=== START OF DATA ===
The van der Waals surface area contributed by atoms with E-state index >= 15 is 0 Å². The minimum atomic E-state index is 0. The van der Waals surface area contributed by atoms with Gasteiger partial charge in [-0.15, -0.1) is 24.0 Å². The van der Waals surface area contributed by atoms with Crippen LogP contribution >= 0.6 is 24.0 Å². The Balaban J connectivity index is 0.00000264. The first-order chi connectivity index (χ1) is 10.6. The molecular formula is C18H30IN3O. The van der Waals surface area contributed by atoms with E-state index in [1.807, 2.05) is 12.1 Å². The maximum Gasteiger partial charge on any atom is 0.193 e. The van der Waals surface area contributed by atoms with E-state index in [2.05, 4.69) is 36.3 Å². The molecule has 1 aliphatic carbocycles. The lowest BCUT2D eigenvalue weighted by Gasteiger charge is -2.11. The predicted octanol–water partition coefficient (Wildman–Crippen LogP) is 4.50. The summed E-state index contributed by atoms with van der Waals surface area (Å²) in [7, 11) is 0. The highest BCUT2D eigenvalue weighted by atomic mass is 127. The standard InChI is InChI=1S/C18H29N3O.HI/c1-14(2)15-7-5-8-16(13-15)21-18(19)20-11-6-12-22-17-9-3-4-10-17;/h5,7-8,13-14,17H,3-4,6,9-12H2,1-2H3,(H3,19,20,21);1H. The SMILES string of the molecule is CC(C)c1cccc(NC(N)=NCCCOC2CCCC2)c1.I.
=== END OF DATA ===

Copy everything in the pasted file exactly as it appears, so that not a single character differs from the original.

The van der Waals surface area contributed by atoms with E-state index >= 15 is 0 Å². The minimum atomic E-state index is 0. The van der Waals surface area contributed by atoms with Gasteiger partial charge in [-0.15, -0.1) is 24.0 Å². The van der Waals surface area contributed by atoms with Crippen LogP contribution >= 0.6 is 24.0 Å². The Balaban J connectivity index is 0.00000264. The first-order chi connectivity index (χ1) is 10.6. The molecular formula is C18H30IN3O. The van der Waals surface area contributed by atoms with E-state index in [1.807, 2.05) is 12.1 Å². The maximum Gasteiger partial charge on any atom is 0.193 e. The van der Waals surface area contributed by atoms with E-state index in [2.05, 4.69) is 36.3 Å². The molecule has 1 aliphatic carbocycles. The lowest BCUT2D eigenvalue weighted by Gasteiger charge is -2.11. The predicted octanol–water partition coefficient (Wildman–Crippen LogP) is 4.50. The summed E-state index contributed by atoms with van der Waals surface area (Å²) in [7, 11) is 0. The highest BCUT2D eigenvalue weighted by atomic mass is 127. The standard InChI is InChI=1S/C18H29N3O.HI/c1-14(2)15-7-5-8-16(13-15)21-18(19)20-11-6-12-22-17-9-3-4-10-17;/h5,7-8,13-14,17H,3-4,6,9-12H2,1-2H3,(H3,19,20,21);1H. The SMILES string of the molecule is CC(C)c1cccc(NC(N)=NCCCOC2CCCC2)c1.I.